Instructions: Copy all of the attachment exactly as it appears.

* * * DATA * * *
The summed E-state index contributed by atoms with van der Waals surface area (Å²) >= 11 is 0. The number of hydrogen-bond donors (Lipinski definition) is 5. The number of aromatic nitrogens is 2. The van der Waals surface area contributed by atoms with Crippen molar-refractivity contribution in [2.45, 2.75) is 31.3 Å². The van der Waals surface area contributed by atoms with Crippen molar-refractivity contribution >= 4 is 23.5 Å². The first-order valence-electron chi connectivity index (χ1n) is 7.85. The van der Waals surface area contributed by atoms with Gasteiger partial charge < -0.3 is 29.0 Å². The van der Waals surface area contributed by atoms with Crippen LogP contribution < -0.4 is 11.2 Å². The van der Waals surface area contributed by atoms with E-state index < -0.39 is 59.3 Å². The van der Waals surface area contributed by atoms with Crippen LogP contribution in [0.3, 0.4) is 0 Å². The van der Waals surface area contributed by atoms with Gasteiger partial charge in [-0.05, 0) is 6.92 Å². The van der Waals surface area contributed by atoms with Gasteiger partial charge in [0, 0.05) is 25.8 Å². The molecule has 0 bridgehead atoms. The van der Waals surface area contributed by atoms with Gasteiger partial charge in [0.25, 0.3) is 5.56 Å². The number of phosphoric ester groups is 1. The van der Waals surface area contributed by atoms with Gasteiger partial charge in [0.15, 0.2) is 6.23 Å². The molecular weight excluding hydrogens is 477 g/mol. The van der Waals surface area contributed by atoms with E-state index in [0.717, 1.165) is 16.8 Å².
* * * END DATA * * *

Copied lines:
The summed E-state index contributed by atoms with van der Waals surface area (Å²) >= 11 is 0. The number of hydrogen-bond donors (Lipinski definition) is 5. The number of aromatic nitrogens is 2. The van der Waals surface area contributed by atoms with Crippen molar-refractivity contribution in [2.45, 2.75) is 31.3 Å². The van der Waals surface area contributed by atoms with Crippen molar-refractivity contribution >= 4 is 23.5 Å². The first-order valence-electron chi connectivity index (χ1n) is 7.85. The van der Waals surface area contributed by atoms with Gasteiger partial charge < -0.3 is 29.0 Å². The van der Waals surface area contributed by atoms with Crippen LogP contribution < -0.4 is 11.2 Å². The van der Waals surface area contributed by atoms with E-state index < -0.39 is 59.3 Å². The van der Waals surface area contributed by atoms with Crippen LogP contribution in [0.3, 0.4) is 0 Å². The van der Waals surface area contributed by atoms with Gasteiger partial charge in [-0.05, 0) is 6.92 Å². The van der Waals surface area contributed by atoms with Gasteiger partial charge in [0, 0.05) is 25.8 Å². The molecule has 0 bridgehead atoms. The van der Waals surface area contributed by atoms with Gasteiger partial charge in [0.25, 0.3) is 5.56 Å². The number of phosphoric ester groups is 1. The van der Waals surface area contributed by atoms with Gasteiger partial charge in [0.15, 0.2) is 6.23 Å². The molecular weight excluding hydrogens is 477 g/mol. The van der Waals surface area contributed by atoms with E-state index in [0.717, 1.165) is 16.8 Å².